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Three American Nazis Sentenced in Arlington; Two Get Hard Labor

July 21, 1961
See Original Daily Bulletin From This Date

Two “stormtroopers” of George Lincoln Rockwell’s American Nazi Party were sentenced today to 12 months’ each on the Virginia State convict road work gang, after conviction on charges of assault and battery against a 13-year-old Jewish boy, Ricky Farber. A third Nazi was sentenced to 60 days in jail.

The hard labor imposed by Juvenile Court Judge Hugh Creeger upon Robert Garber, 31, and Richard Braun, 26, represented the maximum which could have been imposed for assault and battery. They are the most severe sentences yet imposed on members of the Rockwell group by any court in the nation.

The convicted Nazis are to begin their sentences on the convict road gang at once. The case was heard in Juvenile Court because, under Virginia law, it has jurisdiction over all offenses involving anyone under 18. Nazi leader Rockwell was present with many of his followers.

The judge declined to hold the two Nazis for grand Jury action. Rather than waiting for next October, the judge ruled there was adequate evidence to press immediate simple assault misdemeanor charges. He said the case did not constitute a felony, so that instantaneous action on misdemeanor charges could be taken and sentence imposed.

Garber and Braun were arrested July 11, after Ricky’s father swore warrants against them. Ricky told the judge how the Nazis had pursued him in the street, dragged him to the Nazi headquarters, handcuffed and otherwise abused him. Non-Jewish boys who witnessed the episode corroborated the testimony.

A large crowd of indignant citizens was present in the court house. Meanwhile, other Rockwell “stormtroopers” placed anti-Jewish hate sheets on windshields of cars parked in the court house area. Present in the crowd were clergymen of various faiths, leaders of civic, labor, women’s, school, and other groups.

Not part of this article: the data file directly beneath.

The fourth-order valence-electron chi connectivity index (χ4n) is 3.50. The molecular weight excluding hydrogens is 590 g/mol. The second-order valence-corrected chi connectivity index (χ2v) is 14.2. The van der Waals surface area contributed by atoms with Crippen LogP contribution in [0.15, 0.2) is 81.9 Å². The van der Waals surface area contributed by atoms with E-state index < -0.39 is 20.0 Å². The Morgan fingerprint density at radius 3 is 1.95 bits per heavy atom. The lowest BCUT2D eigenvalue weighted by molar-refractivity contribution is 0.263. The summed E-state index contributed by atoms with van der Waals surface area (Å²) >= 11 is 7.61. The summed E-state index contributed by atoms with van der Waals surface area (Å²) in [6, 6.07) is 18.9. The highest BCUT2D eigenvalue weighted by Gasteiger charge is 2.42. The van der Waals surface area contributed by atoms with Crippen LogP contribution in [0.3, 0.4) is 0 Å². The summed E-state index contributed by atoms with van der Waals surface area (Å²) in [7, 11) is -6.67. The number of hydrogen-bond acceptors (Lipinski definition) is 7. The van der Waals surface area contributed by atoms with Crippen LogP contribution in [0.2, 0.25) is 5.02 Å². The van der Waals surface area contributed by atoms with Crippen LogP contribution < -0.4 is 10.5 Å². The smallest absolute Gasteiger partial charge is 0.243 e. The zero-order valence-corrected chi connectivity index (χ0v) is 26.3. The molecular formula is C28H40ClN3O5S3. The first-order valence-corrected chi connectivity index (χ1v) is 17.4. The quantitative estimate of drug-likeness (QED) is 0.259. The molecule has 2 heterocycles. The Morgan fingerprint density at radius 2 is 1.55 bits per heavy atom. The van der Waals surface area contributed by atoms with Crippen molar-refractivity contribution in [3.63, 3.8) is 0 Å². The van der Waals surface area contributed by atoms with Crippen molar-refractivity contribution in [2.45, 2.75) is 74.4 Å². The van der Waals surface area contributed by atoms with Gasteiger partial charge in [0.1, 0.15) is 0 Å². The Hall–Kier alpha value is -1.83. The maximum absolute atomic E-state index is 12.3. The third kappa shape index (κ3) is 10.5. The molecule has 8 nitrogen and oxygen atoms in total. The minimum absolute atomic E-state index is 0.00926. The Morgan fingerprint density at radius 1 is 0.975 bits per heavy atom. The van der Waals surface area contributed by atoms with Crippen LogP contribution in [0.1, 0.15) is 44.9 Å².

Meanwhile, additional street-fighting here, involving Rockwell’s “stormtroopers” and youths, has resulted in the arrest of three Nazis and one 17-year-old anti-Nazi. Police reported that patrolmen saw two Nazis scuffling with the 17-year-old. Officers interceded, arresting two of Rockwell’s men, Charles Belveridge and Roy James; as well as the boy. All were charged with disorderly conduct. The boy claimed he was assaulted, and swore out a warrant against James.

Later, a 16-year-old-boy, in another incident in an Arlington street, reported he was attacked by a Nazi “stormtrooper,” Anthony Wells.

Wells was the third Nazi member sentenced today. He was convicted of assaulting a 16-year-old boy on a street here last night. In addition to being given jail sentence, he was fined $100. A fourth Nazi, James, also arrested after a street altercation last night, was acquitted.

In imposing sentence on Braun and Garber, Judge Creeger made known it was the maximum he could impose. He told the Rockwell men: “What I feel about your exploits and what your organization stands for, I have tried to divorce from this trial as much as possible.” Braun and Garber both appealed. They were taken to jail pending action on the appeal.


Forty Arlington community leaders, mainly non-Jews, joined today in an Emergency Citizens’ Committee to find legal ways to rid Arlington County of Rockwell’s American Nazi party and its “stormtroopers,” headquarters and “barracks.”

Inflamed to action by the growth of the uniformed Nazi group and its increasing audacity and terrorism, the citizens organization includes church, business, labor, school, and women’s leaders. Mrs. Charles E. Planck was named to head the committee, which will press for educational and legal efforts to get nazism out of Arlington county.

One of the community leaders, Mrs. Kathryn Stone, said that the community could no longer tolerate the Nazi menace. Other leaders insisted that responsible Arlingtonians would no longer permit their community to be the site for a rallying “headquarters” of nazism and an anti-Semitic “revival reminiscent of Hitler’s early days.”

Members of the Arlington County Board called for additional laws, if necessary. The board held an extraordinary session. Board member Ralph Kaul said he was shocked to learn the true extent of Nazi depradations. Board chairman Leo Urbanske indicated the board would insist that legal authorities act militantly to protect the community.

Authoritative county sources said: “While there has been a lot of talk in nearby Washington about free speech and so forth, this Nazi gang has sought to hide under a cloak of civil liberties while growing stronger and more daring.”

The issue this week became a main topic among civic and church groups of all denominations. The reaction was described as one of being “fed up with a growing nest of Nazis beginning to act like a private army, even trying to ‘arrest’ and imprison people.”

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